Minimum income threshold of £18,600per annum gross before tax; £22,400 for one child and an additional £2,400 for each further child being brought to the UK.

It can be from work, self-employment, rental income, pension or disability-related benefits. Savings can also be counted in addition or instead of earnings but only savings over £16,000 would qualify.

Support from the 3rd parties (such as parents) is no longer allowed.

This income test applies to all stages: 1st visa, extension, settlement.

Examples of supporting documents were provided but it was possible to submit other documents instead and generally, there was some flexibility and ‘common sense’.

For example, if you had no payslips you could have provided bank statements showing salary.

 

This is a major change, it may be only noticeable to the immigration professionals but will affect many applicants:

For the 1st time there are requirements for Spouses/Partners to provide specified documents only, in a specified format only and in most cases there will be no chance to provide alternative documents.

For example, if payslips and matching bank statements (showing payments corresponding payslips) are required then if you provide payslips only your application would be refused. And vice versa.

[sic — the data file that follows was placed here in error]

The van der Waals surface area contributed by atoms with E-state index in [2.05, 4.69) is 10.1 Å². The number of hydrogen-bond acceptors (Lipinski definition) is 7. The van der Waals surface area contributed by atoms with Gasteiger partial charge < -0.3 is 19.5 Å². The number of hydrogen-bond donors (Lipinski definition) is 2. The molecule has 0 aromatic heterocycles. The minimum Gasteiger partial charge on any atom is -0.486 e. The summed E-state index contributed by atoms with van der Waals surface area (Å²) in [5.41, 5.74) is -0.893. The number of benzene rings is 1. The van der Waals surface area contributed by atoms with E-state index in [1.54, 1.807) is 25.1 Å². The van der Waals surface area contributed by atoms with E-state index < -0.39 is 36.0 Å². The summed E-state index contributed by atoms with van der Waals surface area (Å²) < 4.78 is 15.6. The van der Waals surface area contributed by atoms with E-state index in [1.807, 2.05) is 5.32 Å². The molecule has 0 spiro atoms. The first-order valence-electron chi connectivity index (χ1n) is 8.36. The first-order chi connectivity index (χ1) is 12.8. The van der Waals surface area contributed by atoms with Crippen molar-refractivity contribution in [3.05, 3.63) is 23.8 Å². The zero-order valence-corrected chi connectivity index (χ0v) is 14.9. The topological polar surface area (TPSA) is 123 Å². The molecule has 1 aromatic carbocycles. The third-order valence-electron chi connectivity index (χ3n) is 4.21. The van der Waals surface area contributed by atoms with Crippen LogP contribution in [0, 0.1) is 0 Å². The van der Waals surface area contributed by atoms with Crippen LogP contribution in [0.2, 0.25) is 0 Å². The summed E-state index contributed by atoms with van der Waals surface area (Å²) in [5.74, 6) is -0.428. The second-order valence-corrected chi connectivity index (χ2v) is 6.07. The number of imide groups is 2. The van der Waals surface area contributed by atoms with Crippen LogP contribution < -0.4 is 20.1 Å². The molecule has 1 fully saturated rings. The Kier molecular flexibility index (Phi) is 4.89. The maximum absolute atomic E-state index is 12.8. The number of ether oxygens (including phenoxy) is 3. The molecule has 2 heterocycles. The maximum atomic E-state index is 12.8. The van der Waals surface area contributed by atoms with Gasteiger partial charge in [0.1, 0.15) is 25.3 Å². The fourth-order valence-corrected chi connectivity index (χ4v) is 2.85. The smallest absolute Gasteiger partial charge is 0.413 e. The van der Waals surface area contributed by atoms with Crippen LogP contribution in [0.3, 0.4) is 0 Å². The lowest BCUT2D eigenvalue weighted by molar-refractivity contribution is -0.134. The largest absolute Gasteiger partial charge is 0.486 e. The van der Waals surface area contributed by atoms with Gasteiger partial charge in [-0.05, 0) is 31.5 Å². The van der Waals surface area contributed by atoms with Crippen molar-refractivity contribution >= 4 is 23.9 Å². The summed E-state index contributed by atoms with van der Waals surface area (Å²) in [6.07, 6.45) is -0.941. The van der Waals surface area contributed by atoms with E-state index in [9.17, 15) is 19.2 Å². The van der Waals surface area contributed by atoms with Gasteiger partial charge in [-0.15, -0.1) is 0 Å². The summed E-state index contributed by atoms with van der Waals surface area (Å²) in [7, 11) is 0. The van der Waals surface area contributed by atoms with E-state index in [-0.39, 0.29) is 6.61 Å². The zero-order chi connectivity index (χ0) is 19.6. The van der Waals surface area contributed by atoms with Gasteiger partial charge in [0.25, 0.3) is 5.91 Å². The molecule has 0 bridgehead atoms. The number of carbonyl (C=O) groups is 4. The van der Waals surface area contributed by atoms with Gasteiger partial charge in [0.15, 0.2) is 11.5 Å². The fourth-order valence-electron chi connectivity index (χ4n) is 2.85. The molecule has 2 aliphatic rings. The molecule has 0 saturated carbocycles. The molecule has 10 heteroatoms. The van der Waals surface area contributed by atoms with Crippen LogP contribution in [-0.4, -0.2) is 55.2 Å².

Missing documents or missing information: in some cases UK Border Agency would ask for the missing documents or to add missing info on the documents, such as a new work letter. People were given a chance to put the things right without a visa being refused and without losing a fee.

 

Follows from the above:

Now UK Border Agency would only give a chance to provide missing documents if they were a part of sequence. For example, if bank statements are provided for 12 months and a month ‘number 3’ is missing. Or if a letter from work provided but it’s not at the right format. Or if a photocopy of the documents is provided but no original.

However, UK Border Agency would NOT ask for a document which was not submitted at all meaning such applications may be refused without giving a chance to put the things right.

We predict there will be much more refusals of visas because there can be no more ‘If they ask I will send this document’. They won’t ask!  

Discretionary visas:

If the couple could not meet all the rules, a visa 'outside the Rules' was issued for 3 years, called Discretionary Leave to Remain. A spouse/partner would need an extension for further 3 years and then could apply for an ILR.

Family Life:

If the couple do not meet all the rules (such as overstaying or not being able to meet the Financial Requirements) but have compassionate circumstances or insurmountable circumstances preventing from living abroad, or often if they have a British child.

It is very similar to a discretionary visa but now it has been written in the Rules. If successful, it will be a Family Life visa for 2.5 years, then 3 extensions for 2.5 years at a time and after 10 years permanent residency (ie 10 years instead of 6 under the old rules).

It is also possible to switch from this Family Life visa to a ‘normal’ Spouse visa, even on same-day service, which was not possible before (the point of switching is reducing the waiting time for an ILR).

Contact us now or read our Testimonials page.